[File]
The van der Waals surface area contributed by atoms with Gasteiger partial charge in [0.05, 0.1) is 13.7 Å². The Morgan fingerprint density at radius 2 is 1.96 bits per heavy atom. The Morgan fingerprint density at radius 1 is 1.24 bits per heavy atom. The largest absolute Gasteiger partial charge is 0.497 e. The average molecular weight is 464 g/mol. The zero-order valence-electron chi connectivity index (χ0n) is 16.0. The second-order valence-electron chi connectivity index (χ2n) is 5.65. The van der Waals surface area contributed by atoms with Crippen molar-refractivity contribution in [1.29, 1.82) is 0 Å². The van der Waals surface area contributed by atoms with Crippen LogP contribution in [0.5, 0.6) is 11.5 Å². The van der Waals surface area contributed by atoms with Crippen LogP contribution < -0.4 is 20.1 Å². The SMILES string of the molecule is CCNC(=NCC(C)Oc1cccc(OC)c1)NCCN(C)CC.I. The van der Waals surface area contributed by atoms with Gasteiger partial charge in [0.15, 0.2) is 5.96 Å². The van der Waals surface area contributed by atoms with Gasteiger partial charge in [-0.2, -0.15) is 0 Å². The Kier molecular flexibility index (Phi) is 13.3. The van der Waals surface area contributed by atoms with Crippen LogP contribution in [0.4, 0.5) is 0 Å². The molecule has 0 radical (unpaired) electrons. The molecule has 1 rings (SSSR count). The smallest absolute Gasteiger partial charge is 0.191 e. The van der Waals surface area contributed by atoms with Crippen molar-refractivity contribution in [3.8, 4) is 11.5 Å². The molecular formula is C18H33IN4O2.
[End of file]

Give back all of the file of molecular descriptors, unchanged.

The van der Waals surface area contributed by atoms with Gasteiger partial charge in [0.05, 0.1) is 13.7 Å². The Morgan fingerprint density at radius 2 is 1.96 bits per heavy atom. The Morgan fingerprint density at radius 1 is 1.24 bits per heavy atom. The largest absolute Gasteiger partial charge is 0.497 e. The average molecular weight is 464 g/mol. The zero-order valence-electron chi connectivity index (χ0n) is 16.0. The second-order valence-electron chi connectivity index (χ2n) is 5.65. The van der Waals surface area contributed by atoms with Crippen molar-refractivity contribution in [1.29, 1.82) is 0 Å². The van der Waals surface area contributed by atoms with Crippen LogP contribution in [0.5, 0.6) is 11.5 Å². The van der Waals surface area contributed by atoms with Crippen LogP contribution < -0.4 is 20.1 Å². The SMILES string of the molecule is CCNC(=NCC(C)Oc1cccc(OC)c1)NCCN(C)CC.I. The van der Waals surface area contributed by atoms with Gasteiger partial charge in [0.15, 0.2) is 5.96 Å². The van der Waals surface area contributed by atoms with Gasteiger partial charge in [-0.2, -0.15) is 0 Å². The Kier molecular flexibility index (Phi) is 13.3. The van der Waals surface area contributed by atoms with Crippen LogP contribution in [0.4, 0.5) is 0 Å². The molecule has 0 radical (unpaired) electrons. The molecule has 1 rings (SSSR count). The smallest absolute Gasteiger partial charge is 0.191 e. The van der Waals surface area contributed by atoms with Crippen molar-refractivity contribution in [3.8, 4) is 11.5 Å². The molecular formula is C18H33IN4O2.